It’s never good to see a referee lose control of a game, but that’s clearly what happened amid all the chaos we saw last night between Atletico Madrid and Manchester City.
Pep Guardiola’s team is finished, but the City manager will not be happy with some of the challenges from Diego Simeone’s men, as City were injured ahead of some very important games coming up at this crucial stage of the season. .
The German referee, Daniel Siebert, missed an opportunity early on to impose his authority on the game and control the aggressive tactics deployed by Atlético de Madrid.
Foden went up to an aerial challenge, won the ball and Felipe enters him from behind, with no chance of winning the ball. He knew exactly what he was doing: it’s a poor challenge and, for me, the referee should have warned the player.
That was an ideal opportunity for the referee to stamp his authority on the game because if you don’t do that in the early stages with a challenge like that, he will be seen as a weak referee.
For me it was a clear yellow card; It was a recklessness by Felipe, with no chance of winning the ball.
To be fair, City were a bit lucky later on when the home team could rightly feel they should have gotten a penalty.
When you see the replay you think that Cancelo does not have the ball, he has caught Correa in the shin; there are a lot of bodies there and it’s hard for the referee to see them.
Still, is it a clear and obvious mistake or is it subjective, is it a clear and obvious mistake that VAR gets involved?
VAR should only get involved when it’s a clear and obvious mistake and obviously they’ve seen it and thought it’s not a clear and obvious mistake, so VAR did not recommend a review of that incident.
Atletico can feel bad though, and I think, combined with the earlier leniency on that challenge to Foden, that’s why we saw things fall apart the way they did.
All that chaos stems from that incident, where the referee didn’t catch Felipe early in the game.
Marcos Alonso’s goal was rightly disallowed: Thomas Tuchel can have no complaints
Chelsea were unlucky not to go through after an excellent performance away from Real Madrid, but there is no justification for Thomas Tuchel to try to shift the blame onto the referee.
Marcos Alonso’s goal looked good at first, but it’s clear from video replays that it had to be cancelled.
In real time you don’t see anything wrong with his goal, but when you watch the replay it just brushes past his hand and obviously puts the ball into the back of the net.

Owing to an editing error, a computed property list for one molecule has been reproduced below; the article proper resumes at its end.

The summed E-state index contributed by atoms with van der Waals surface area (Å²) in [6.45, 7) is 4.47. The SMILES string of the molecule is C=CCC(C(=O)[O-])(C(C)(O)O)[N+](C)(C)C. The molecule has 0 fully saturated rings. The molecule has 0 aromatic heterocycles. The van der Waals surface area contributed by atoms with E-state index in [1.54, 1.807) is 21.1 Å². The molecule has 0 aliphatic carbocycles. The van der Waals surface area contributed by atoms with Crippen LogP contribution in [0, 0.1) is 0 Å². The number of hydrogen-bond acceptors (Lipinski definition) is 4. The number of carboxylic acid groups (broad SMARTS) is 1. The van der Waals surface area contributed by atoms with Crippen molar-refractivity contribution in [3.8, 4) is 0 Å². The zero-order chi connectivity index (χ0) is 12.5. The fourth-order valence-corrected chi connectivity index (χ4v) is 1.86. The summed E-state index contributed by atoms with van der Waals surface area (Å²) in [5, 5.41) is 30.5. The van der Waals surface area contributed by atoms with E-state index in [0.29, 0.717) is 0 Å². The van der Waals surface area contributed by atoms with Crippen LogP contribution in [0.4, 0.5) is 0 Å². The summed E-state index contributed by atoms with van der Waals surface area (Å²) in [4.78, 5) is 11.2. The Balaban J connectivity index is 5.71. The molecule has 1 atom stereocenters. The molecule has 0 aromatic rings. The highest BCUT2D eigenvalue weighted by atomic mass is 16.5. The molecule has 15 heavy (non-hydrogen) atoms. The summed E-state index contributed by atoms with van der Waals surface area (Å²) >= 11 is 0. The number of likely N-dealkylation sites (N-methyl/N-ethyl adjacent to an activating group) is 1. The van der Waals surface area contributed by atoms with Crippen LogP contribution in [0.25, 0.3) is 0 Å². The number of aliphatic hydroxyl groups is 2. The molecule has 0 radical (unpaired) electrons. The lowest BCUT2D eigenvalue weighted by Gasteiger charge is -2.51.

According to rule 12 – touching the ball, a player who scores after accidentally touching the ball, the goal must be disallowed.
Now, if Alonso had passed it to a teammate, who then scored the goal, that goal would have been conceded.
Only the goal scorer can be sanctioned if he accidentally touches the ball with his hand; therefore, under Law 12 on ball handling in a VAR check, it was correctly ruled out that Alonso accidentally handled the ball, where he simply brushed his hand. It is unfortunate, but it is correct in law.
It would have been impossible to see that in real time, so it’s not the referee’s fault with that incident because you wouldn’t see it in real time.
As for the referee smiling at opposition manager Carlo Ancelotti, that happens week after week in the Premier League. It doesn’t hurt anyone to be polite and smile. Maybe the coach said something, maybe praising the referee’s performance, and he just smiles or laughs.
You often see the referees smiling and shaking hands with the players at the end of the game, so I don’t think that’s a problem. I think Tuchel is just disappointed with the result: Chelsea were outstanding and had plenty of chances to win the tie, but they came out just narrowly on aggregate, and I think Tuchel is taking his frustration out there.
It was a fabulous game of football, really entertaining, and Chelsea can be considered really unlucky to be out of the Champions League. I don’t think there is anything more controversial than that, and there is no need to blame the referee.
Bravo to Anthony Taylor for how he handled Manchester City vs Liverpool
There was talk before the big game last weekend that Anthony Taylor would be a bad referee for Liverpool, but I thought he put in an excellent game.
Aside from an incident involving Fabinho in the second half, Anthony got the big decisions right.
If he had decided to show Fabinho a red card for a nasty challenge on Bernardo Silva, it would not have been reviewed, it would have remained a red card. You could say that perhaps Fabinho was lucky enough to see only a yellow card and not a red one.
If you look at City’s second goal by Gabriel Jesus, I think it’s an excellent decision by the assistant referee to keep his flag down.
Jesus was left on the side by a matter of centimeters to finish well after an excellent ball from Joao Cancelo, and there should be no questioning the referees about that, with the Liverpool defense simply surprised by the City striker’s deft movement.
Goal disallowed to Sterling, clearly offside. You can’t argue about that. Offside is a matter of fact and is a fairly easy decision.
Anthony is out of that game and no one talks about him.
If the referee is the talk of a game, rather than the players, it is rarely because of positive reviews, but because of strong criticism. The conversation that follows the game focuses on the excellent football on display, rather than the referee, which is a compliment to Taylor’s performance in the middle.